• Establishing, monitoring and updating systems for tracking program and research progress
    • Providing technical assistance and guidance concerning Division initiatives and priorities to applicants and grantees
    • Responding to requests from Congress, NIH and NIA directors, NIA divisions, and the public
    • Maintaining and updating content on the Division website

    IMPORTANT NOTE: This is a pre-announcement of the vacancy.  A formal vacancy announcement will be posted on and applications must be submitted through that website to be considered. 

    For additional information contact:
    Dr. Laurie Ryan

  • April 28, 2016

    Previous research has shown that aging affects cognitive ability, and that subtle sex differences in cognition exist across the lifespan. A recent observational study by Dr. Anna C. McCarrey and colleagues in NIA’s Intramural Research Program showed that cognitive ability in some, but not all, domains declines at a steeper rate for men than for women.

    NIA researchers followed participants in the Baltimore Longitudinal Study of Aging up to nine years on average. Participants ranged in age from 50 to 96, and were free of cognitive impairment throughout the course of the study. Participants periodically took memory and other cognitive tests that assessed mental status, visuospatial ability, verbal learning and memory, perceptuomotor speed and integration, and other cognitive skills.

    Initially, men outperformed women on the two tests of visuospatial ability, and women did better than men on several other cognitive tests. Men showed overall steeper rates of cognitive decline in areas of mental status, perceptuomotor speed and integration, and visuospatial ability. None of the measures showed significantly steeper declines for women. This suggests that women have a greater resilience to age-related cognitive decline than do men.

    The researchers note that societal changes may contribute to these sex differences as they have resulted in greater improvements in cognitive stimulation, financial prosperity, and health for women. In addition, sex differences in cognitive aging may be affected by differences in brain structure and function, which tend to show more favorable outcomes for women at advanced ages. Further research is needed to link longitudinal brain changes to cognition in older men and women.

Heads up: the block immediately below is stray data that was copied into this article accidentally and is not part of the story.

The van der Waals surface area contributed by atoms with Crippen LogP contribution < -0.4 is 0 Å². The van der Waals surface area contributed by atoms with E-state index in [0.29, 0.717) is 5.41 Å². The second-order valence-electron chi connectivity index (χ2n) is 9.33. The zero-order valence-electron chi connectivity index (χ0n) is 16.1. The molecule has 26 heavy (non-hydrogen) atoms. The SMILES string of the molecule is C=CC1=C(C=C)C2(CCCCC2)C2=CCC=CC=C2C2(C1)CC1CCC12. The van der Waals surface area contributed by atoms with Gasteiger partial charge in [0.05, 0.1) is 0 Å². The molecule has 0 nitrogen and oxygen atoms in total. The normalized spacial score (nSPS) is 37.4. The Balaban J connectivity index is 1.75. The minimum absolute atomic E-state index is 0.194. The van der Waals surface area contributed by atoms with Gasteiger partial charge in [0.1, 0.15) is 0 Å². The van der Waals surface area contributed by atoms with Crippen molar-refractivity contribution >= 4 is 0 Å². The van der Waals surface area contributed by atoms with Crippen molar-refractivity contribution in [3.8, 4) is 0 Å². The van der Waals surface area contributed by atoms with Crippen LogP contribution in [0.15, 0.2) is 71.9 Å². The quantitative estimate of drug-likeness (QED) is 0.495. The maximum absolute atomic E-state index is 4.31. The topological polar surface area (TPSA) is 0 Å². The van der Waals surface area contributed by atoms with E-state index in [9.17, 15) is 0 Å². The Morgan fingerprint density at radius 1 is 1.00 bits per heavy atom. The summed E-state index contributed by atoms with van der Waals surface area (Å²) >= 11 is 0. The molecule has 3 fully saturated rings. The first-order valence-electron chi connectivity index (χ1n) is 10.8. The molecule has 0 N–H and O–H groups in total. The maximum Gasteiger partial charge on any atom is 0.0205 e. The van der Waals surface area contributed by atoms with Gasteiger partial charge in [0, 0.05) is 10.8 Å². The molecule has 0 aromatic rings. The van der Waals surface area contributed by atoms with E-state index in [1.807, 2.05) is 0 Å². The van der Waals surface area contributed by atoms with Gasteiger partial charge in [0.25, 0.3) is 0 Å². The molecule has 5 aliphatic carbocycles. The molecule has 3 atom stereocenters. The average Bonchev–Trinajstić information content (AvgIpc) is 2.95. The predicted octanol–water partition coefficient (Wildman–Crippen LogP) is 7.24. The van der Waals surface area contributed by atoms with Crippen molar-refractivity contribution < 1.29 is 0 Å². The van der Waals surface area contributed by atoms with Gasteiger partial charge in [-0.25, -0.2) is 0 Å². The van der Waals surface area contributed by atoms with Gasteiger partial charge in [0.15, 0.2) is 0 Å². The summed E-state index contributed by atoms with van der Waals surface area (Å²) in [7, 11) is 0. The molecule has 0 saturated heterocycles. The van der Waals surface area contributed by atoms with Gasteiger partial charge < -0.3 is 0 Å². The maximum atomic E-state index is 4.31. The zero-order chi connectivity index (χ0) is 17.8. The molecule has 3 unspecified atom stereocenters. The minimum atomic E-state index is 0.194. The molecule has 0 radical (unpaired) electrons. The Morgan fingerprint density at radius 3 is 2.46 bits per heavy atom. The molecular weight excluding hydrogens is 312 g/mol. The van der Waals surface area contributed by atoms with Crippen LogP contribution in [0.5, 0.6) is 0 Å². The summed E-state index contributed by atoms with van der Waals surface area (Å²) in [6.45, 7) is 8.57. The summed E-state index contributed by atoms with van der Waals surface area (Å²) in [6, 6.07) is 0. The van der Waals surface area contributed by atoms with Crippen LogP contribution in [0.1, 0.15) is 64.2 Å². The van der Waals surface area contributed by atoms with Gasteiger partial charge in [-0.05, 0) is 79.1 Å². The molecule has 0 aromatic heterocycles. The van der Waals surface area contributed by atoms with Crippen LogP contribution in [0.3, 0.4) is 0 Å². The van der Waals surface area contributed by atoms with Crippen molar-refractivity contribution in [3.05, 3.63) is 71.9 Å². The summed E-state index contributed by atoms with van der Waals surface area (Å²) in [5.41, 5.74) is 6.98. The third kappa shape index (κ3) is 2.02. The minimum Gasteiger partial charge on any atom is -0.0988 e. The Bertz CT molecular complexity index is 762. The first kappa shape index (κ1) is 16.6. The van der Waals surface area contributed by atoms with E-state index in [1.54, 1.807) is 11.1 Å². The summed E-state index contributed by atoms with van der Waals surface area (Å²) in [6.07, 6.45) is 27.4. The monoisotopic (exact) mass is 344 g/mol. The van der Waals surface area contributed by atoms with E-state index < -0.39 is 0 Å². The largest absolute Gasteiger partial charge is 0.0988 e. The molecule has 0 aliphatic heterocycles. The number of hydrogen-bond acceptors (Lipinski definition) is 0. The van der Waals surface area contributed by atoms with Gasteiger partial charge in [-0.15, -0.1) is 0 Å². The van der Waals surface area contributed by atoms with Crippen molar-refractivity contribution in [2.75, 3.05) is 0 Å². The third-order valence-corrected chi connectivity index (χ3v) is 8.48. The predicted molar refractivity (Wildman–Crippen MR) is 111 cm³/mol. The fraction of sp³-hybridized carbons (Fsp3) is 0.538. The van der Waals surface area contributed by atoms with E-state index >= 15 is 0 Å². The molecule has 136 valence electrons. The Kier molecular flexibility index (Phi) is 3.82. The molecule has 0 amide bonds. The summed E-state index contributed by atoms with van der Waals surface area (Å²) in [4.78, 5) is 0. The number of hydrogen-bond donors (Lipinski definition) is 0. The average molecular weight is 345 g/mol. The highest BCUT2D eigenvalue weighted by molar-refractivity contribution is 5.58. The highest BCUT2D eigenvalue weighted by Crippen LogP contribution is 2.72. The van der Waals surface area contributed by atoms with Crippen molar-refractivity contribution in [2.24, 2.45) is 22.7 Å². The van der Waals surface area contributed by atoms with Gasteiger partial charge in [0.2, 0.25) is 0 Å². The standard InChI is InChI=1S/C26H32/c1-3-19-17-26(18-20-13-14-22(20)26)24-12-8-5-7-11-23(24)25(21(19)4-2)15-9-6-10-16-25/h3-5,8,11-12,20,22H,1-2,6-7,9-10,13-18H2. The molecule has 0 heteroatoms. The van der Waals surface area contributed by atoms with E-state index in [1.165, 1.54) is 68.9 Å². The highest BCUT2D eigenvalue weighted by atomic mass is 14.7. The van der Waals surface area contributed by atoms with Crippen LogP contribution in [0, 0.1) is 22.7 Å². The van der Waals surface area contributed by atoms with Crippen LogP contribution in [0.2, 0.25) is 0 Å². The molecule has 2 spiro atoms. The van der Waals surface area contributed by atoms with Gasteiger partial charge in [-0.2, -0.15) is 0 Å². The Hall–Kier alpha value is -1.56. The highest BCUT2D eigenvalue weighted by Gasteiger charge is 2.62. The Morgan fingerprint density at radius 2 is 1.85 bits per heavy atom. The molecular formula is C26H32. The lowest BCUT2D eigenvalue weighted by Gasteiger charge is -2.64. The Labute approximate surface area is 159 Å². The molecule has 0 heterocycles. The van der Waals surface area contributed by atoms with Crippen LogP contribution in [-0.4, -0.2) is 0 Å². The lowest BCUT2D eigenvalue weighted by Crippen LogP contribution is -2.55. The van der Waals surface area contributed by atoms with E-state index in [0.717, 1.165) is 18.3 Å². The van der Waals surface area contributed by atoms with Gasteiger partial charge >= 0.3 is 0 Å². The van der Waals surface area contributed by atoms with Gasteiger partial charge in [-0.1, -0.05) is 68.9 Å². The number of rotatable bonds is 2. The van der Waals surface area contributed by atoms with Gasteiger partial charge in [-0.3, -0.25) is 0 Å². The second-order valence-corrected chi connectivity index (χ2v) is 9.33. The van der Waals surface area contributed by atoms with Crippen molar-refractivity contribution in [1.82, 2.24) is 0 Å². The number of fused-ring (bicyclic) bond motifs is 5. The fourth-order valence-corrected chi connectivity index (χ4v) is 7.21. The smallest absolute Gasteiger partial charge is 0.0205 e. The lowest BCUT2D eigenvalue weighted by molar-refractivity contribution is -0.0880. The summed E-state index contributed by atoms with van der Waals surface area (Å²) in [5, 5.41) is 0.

Reference: Sex Differences in Cognitive Trajectories in Clinically Normal Older Adults. Anna C. McCarrey, Yang An, Melissa H. Kitner-Triolo, Luigi Ferrucci, and Susan M. Resnick. Psychology and Aging. 2016 Apr 13; 31(2):166-175. doi: 10.1037/pag0000070.


  • March 18, 2016

    The Division of Behavioral and Social Research congratulates Drs. Anne Case and Angus Deaton on their selection as winners of the Cozzarelli Prize from the Proceedings of the National Academy of Sciences. Case and Deaton's article, "Rising morbidity and mortality in midlife among white non-Hispanic Americans in the 21st century" is one of six papers published in 2015 to earn this distinction.

    The paper reported that deaths among white U.S. men and women aged 45–54 rose significantly between 1999 and 2013, reversing decades of progress in mortality; the change was unique to non-Hispanic whites in the United States. Morbidity rates increased as well, with self-reported declines in health, mental health, and abilities to conduct activities of daily living, accompanied by increases in reports of chronic pain, inability to work, and deterioration of liver function.

    The Cozzarelli Prize acknowledges papers that reflect scientific excellence and originality. The award was established in 2005 and named in 2007 to honor late PNAS Editor-in-Chief Nicholas R. Cozzarelli.

    This year's award winners will be recognized during the PNAS Editorial Board Meeting and the NAS Annual Meeting Awards Ceremony on May 1, 2016, in Washington, DC.

  • February 25, 2016

    When prescribed correctly, antibiotics can be very effective in treating a variety of bacterial infections. However, U.S. clinicians often prescribe antibiotics to patients with non-bacterial infections, particularly those with acute viral respiratory tract infections, a practice that has important repercussions. Not only are antibiotics ineffective against non-bacterial infections, they may also be associated with unpleasant side effects or allergic reactions. And, over-prescription is a significant cause of population-level antibiotic resistance.

    In an NIA-funded randomized clinical trial involving 248 primary care clinicians, Dr. Jason N. Doctor, of the University of Southern California, and his colleagues compared the effectiveness of three different behavioral interventions in an attempt to affect prescribing practices:

    • The accountable justifications intervention prompted clinicians to write justifications for antibiotic prescriptions in the patient’s electronic health record (EHR), following a notification that antibiotics may not be right for the patient. This was associated with an 18.1 percent decrease in inappropriate prescriptions.
    • The peer comparison intervention ranked physicians on the number of inappropriate antibiotic prescriptions they wrote. Those with the highest inappropriate prescribing rates received e-mail messages informing them that they were not “top performers” compared to others in their region who wrote fewer inappropriate prescriptions. The e-mail included the number and proportion of inappropriate antibiotic prescriptions they had written compared to the top performers. This tactic reduced inappropriate antibiotic prescriptions by 16.3 percent.